Cover is contextually aware. As it learns, it begins replacing the default set of six app launch icons on the left side of your lockscreen with relevant ones. For example, perhaps it learns that you text a lot while driving (naughty, naughty). You'll see your SMS app there, once it figures that out.
Or it might understand that you use a certain email client at work. The same thing will happen.
Right now, Cover is in invite-only beta. Folks with Android 2.3 (yes, that far back) or greater can request access via a form on Cover's website. Assuming you are accepted to the beta, Cover will add you to their beta test tier and you'll see the app in Google Play. The app is and will be free, but Cover plans to make money by spotlighting new apps, promoting ones that users have installed but not used, or perhaps even by licensing the app to smartphone makers, a la Swype.
Cover is, of course, an app that can be done on Android and not on iOS. At least, it can't be done on a non-jailbroken version of iOS.
Cover's CEO Todd Jackson added that Cover's use as a lockscreen replacement might just be the tip of the iceberg. When it (hopefully) eventually monetizes, it could be by suggesting apps for the right occasion that you haven’t even downloaded yet. Now that is smart discovery in a nutshell.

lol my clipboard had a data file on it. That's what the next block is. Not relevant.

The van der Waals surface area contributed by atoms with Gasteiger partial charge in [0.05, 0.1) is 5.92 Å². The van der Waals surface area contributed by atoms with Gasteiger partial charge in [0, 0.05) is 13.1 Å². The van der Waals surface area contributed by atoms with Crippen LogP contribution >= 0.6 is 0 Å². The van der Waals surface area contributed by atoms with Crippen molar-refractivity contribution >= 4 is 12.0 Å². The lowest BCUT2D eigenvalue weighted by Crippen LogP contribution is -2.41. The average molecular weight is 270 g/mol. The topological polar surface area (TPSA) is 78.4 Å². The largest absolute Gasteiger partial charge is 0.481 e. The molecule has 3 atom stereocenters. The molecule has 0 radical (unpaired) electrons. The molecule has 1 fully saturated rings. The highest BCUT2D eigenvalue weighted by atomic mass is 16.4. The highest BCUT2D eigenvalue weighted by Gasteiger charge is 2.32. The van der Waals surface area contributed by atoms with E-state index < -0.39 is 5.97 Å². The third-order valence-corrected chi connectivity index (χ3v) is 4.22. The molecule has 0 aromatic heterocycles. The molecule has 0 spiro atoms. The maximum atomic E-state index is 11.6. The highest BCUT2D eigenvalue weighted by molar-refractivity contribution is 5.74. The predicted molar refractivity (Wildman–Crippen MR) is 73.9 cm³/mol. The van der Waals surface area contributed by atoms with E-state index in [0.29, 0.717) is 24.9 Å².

As an example:
Imagine going to a tech conference where you didn’t know there was a schedule app. Cover could see everyone else in your vicinity is using it, and suggest you download it too. Loyalty app companies might pay to have their apps suggested when you’re at restaurants they work with. Or if you’ve been playing games for 20 minutes, Cover might recommend other apps by your favorite developers…if they pay.Interestingly enough, the TechCrunch writer found himself jealous of Cover's abilities, as he usually uses an iPhone.
The iOS lack of customization has always made us say that for non-techies, iOS is the way to go, but for geeks and experimenters, Android is the OS of choice. Cover just confirms that, again.